Directly to the use of the POCO object instance itself? None.
At least not that I would be aware of. Jon Skeet should be able to provide more info because he knows compiler inner workings through and through, so he knows exactly what happens with this metadata after it's been compiled.
Other implications indirectly related to these
There are of course implications when accessing these declarative attributes, because they're read using reflection which is normally a slow process.
But there's nothing to worry here, because PetaPoco is a smart library and reads these only once then compiles & caches these things, so you only get penalized once then you get blazing performance afterwards. Because it uses compiled code.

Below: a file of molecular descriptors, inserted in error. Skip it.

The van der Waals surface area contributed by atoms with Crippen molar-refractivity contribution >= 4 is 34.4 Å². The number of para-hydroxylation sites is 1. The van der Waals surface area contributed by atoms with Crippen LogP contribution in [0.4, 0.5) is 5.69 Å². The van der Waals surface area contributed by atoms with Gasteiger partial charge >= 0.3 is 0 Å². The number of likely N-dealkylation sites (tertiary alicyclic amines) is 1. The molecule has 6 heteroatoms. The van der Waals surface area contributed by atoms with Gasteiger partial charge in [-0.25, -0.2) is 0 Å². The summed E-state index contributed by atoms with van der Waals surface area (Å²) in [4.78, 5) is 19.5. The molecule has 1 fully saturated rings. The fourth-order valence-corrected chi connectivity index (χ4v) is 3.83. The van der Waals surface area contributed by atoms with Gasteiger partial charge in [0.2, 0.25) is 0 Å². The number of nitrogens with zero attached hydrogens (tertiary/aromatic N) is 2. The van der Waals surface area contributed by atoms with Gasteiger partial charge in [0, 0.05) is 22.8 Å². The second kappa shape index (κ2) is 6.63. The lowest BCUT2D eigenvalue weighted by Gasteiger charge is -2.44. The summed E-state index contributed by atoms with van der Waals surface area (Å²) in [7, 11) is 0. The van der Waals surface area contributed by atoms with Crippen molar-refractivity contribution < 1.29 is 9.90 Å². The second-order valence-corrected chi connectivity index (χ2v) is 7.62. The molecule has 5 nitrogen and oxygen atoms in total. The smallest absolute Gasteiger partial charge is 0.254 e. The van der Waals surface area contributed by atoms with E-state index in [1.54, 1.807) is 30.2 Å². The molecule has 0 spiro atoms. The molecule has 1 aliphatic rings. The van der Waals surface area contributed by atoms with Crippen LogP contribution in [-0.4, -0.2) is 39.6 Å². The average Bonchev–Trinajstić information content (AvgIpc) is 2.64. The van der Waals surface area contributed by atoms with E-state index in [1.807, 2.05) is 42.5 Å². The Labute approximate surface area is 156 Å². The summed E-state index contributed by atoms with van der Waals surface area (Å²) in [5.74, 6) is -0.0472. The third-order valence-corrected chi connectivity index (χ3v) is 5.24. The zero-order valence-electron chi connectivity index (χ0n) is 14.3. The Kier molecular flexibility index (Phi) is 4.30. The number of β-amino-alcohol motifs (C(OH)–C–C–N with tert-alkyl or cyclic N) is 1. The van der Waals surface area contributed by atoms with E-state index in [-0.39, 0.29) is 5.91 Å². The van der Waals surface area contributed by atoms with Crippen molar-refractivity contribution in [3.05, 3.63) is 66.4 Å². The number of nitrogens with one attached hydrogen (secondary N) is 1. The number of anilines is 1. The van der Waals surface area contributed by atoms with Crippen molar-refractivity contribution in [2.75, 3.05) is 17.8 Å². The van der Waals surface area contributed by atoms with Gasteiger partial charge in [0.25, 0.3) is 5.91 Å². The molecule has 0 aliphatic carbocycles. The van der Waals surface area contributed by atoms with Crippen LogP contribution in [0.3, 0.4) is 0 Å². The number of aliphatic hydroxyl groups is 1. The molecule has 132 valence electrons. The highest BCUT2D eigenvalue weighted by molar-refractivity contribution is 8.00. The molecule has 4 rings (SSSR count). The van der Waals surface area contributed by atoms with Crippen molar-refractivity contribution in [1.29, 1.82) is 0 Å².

Non-performance related implications
By putting attributes (any) on your classes/properties/methods you somehow bind your code to particular engine that will use this class, because they're directives for this particular engine to understand your code.
In case of PetaPoco attributes this means that your class can be used with PetaPoco but not with some other DAL (ie. EF) unless you add attributes of that one as well (EF Code First uses the very same approach with attributes).
The second implication is related to back-end database. In case you rename a table, column or any other part that is provided in your PetaPoco attribute as a constant magic string, you will subsequently have to change this string as well. This just means that you have to be thorough when doing database changes...